Resurrection, by contrast, has always gone with a strong view of God’s justice, and of God as the good creator. Those twin beliefs give rise, not to a meek acquiescence in injustice in the world, but to a robust determination to oppose it. It is telling that English evangelicals gave up believing in the urgent imperative to improve society (such as we find with Wilberforce in the late eighteenth and early nineteenth centuries) about the same time that they gave up believing robustly in resurrection and settled for a disembodied heaven instead.

–NT Wright, Surprised by Hope

As NT Wright appropriately asks, why are we not treating injustice? Seeking to improve society? Bring and make Heaven on Earth?

You have a busy mind. Regarding Hitchens, one could quickly cite a lot of Bible passages why he’s wrong to apply what he says to Christianity. I think I can say unequivocally - no Christian who understands his faith correctly loves death. Sometimes I think ideas about the rapture are just a cheap escape from the problems of this world - but there are many “solutions” that offer such escapes.

I’m not sure I can disagree, given my view that evolution leading to humans doesn’t really make sense of the cross and I think it also doesn’t make sense of Jesus’ return.

Is there scientific evidence to show we can more quickly make correct moral judgments with age? Is it universal?

Read Revelation - and 2 Peter 3 is quite clear. What do you think a biblical position should be?

But the day of the Lord will come as a thief in the night, in which the heavens will pass away with a great noise, and the elements will melt with fervent heat; both the earth and the works that are in it will be [d]burned up. 11 Therefore, since all these things will be dissolved, what manner of persons ought you to be in holy conduct and godliness, 12 looking for and hastening the coming of the day of God, because of which the heavens will be dissolved, being on fire, and the elements will melt with fervent heat? 13 Nevertheless we, according to His promise, look for new heavens and a new earth in which righteousness dwells.

This has parallels to Pierre Teilhard de Chardin’s “Omega Point”.

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You’re confusing God’s role in election and salvation with how salvation unfolds in history. Nothing I said necessitates heaven being some sort of Platonic escape from our corrupt earthly bodies. In Reformed theology, humans are corrupt - not just their bodies, but their very souls and wills. God’s supernatural grace ultimately restores the whole human person, not just their souls. None of this is incompatible with Wright’s view that God’s sovereign rule will come to earth one day. In fact, some Reformed theologians have held postmillennialist views of the eschaton, where Jesus will only return once the whole world has become righteous, prosperous, and Christian. It is conceivable that postmillennialism could be combined with the idea of “salvation by technology”. (In fact, Christian transhumanism is a thing, although it’s not currently popular yet.)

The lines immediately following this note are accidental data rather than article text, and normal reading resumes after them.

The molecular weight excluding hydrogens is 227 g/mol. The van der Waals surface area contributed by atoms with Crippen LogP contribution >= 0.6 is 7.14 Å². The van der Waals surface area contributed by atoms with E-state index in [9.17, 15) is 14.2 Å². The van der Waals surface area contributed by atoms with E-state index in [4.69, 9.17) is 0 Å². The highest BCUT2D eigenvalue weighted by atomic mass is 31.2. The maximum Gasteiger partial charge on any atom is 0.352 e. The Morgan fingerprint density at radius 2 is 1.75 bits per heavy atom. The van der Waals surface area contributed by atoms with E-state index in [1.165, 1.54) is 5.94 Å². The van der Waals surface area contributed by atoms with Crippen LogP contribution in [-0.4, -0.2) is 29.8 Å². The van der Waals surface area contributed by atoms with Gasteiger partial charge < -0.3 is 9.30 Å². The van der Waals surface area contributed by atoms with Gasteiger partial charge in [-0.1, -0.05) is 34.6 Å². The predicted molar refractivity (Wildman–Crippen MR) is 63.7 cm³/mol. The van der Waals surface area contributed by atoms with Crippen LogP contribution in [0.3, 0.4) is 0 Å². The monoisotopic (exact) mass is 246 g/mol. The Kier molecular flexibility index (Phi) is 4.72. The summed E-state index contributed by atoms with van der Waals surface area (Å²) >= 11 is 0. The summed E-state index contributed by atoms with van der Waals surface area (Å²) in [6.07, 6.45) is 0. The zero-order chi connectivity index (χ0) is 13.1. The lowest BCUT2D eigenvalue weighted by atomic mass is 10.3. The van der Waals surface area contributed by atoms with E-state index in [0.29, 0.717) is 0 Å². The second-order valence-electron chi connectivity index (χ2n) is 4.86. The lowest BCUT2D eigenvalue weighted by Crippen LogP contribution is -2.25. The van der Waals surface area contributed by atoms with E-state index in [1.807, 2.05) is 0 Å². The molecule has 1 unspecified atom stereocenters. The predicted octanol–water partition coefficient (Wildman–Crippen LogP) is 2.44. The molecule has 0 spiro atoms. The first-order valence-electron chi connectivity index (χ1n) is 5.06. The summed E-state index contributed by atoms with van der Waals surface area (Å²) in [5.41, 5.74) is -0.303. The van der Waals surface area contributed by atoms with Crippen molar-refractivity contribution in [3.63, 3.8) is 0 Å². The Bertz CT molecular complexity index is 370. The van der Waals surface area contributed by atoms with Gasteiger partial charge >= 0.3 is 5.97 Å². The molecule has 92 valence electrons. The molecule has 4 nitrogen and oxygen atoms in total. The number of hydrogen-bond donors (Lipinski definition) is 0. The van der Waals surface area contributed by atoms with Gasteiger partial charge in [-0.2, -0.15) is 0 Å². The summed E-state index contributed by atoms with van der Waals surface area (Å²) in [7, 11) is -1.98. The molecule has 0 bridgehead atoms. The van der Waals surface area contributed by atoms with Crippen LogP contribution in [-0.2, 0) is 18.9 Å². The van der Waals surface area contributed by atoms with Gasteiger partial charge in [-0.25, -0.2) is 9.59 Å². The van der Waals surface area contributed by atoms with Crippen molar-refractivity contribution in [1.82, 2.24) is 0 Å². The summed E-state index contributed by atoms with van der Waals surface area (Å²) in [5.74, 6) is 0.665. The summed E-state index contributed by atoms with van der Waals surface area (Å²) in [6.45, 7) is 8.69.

The important divide here is whether technological is merely an accidental means to salvation, or if technology is the essential means of salvation itself. Most Christians would be fine with the former, such as using technology to better human lives in general and to support the spread of the Gospel in particular. Most would disagree with the latter - the most important goal is to have people put their faith in Christ instead of achieving economic and physical deliverance, which is finite and limited.

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Is there scientific evidence to show we can more quickly make correct moral judgments with age? Is it universal?

There has been alot of research into moral psychology.

In 1987, moral psychology was a part of developmental psychology. Researchers focused on questions such as how children develop in their thinking about rules, especially rules of fairness. The big question behind this research was: How do children come to know right from wrong? Where does morality come from?

There are two obvious answers to this question: nature or nurture. If you pick nature, then you’re a nativist. You believe that moral knowledge is native in our minds. It comes preloaded, perhaps in our God-inscribed hearts (as the Bible says), or in our evolved moral emotions (as Darwin argued).2